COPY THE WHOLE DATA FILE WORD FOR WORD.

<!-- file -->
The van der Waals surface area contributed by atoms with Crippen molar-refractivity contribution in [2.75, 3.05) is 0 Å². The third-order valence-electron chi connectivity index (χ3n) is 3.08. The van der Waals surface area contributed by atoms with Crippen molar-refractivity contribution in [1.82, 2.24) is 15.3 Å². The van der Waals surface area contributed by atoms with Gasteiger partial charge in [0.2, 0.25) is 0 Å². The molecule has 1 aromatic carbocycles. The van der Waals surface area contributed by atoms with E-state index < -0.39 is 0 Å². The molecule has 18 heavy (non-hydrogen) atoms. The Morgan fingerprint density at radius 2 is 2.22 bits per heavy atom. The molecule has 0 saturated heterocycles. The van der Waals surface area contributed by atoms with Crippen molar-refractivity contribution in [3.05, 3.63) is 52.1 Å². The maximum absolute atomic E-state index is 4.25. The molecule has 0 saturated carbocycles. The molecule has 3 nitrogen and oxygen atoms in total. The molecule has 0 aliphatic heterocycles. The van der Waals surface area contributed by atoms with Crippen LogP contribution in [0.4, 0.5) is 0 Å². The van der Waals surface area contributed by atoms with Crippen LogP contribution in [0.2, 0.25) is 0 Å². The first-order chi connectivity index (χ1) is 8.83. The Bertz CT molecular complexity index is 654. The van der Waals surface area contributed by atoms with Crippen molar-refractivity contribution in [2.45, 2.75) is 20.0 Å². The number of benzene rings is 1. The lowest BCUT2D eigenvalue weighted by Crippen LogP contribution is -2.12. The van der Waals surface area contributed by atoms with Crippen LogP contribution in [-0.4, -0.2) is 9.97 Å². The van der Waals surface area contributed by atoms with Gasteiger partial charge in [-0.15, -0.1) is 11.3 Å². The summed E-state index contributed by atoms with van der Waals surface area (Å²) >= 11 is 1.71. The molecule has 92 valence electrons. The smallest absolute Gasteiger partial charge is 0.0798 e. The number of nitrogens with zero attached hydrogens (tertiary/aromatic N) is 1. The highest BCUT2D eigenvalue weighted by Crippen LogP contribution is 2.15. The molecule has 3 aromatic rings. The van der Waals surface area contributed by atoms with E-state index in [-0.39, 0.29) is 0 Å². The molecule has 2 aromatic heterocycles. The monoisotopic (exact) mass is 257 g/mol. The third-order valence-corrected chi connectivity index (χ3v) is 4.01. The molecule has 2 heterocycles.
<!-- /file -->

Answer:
The van der Waals surface area contributed by atoms with Crippen molar-refractivity contribution in [2.75, 3.05) is 0 Å². The third-order valence-electron chi connectivity index (χ3n) is 3.08. The van der Waals surface area contributed by atoms with Crippen molar-refractivity contribution in [1.82, 2.24) is 15.3 Å². The van der Waals surface area contributed by atoms with Gasteiger partial charge in [0.2, 0.25) is 0 Å². The molecule has 1 aromatic carbocycles. The van der Waals surface area contributed by atoms with E-state index < -0.39 is 0 Å². The molecule has 18 heavy (non-hydrogen) atoms. The Morgan fingerprint density at radius 2 is 2.22 bits per heavy atom. The molecule has 0 saturated heterocycles. The van der Waals surface area contributed by atoms with Crippen molar-refractivity contribution in [3.05, 3.63) is 52.1 Å². The maximum absolute atomic E-state index is 4.25. The molecule has 0 saturated carbocycles. The molecule has 3 nitrogen and oxygen atoms in total. The molecule has 0 aliphatic heterocycles. The van der Waals surface area contributed by atoms with Crippen LogP contribution in [0.4, 0.5) is 0 Å². The van der Waals surface area contributed by atoms with Crippen LogP contribution in [0.2, 0.25) is 0 Å². The first-order chi connectivity index (χ1) is 8.83. The Bertz CT molecular complexity index is 654. The van der Waals surface area contributed by atoms with Crippen molar-refractivity contribution in [2.45, 2.75) is 20.0 Å². The number of benzene rings is 1. The lowest BCUT2D eigenvalue weighted by Crippen LogP contribution is -2.12. The van der Waals surface area contributed by atoms with Crippen LogP contribution in [-0.4, -0.2) is 9.97 Å². The van der Waals surface area contributed by atoms with Gasteiger partial charge in [-0.15, -0.1) is 11.3 Å². The summed E-state index contributed by atoms with van der Waals surface area (Å²) >= 11 is 1.71. The molecule has 92 valence electrons. The smallest absolute Gasteiger partial charge is 0.0798 e. The number of nitrogens with zero attached hydrogens (tertiary/aromatic N) is 1. The highest BCUT2D eigenvalue weighted by Crippen LogP contribution is 2.15. The molecule has 3 aromatic rings. The van der Waals surface area contributed by atoms with E-state index in [-0.39, 0.29) is 0 Å². The molecule has 2 aromatic heterocycles. The monoisotopic (exact) mass is 257 g/mol. The third-order valence-corrected chi connectivity index (χ3v) is 4.01. The molecule has 2 heterocycles.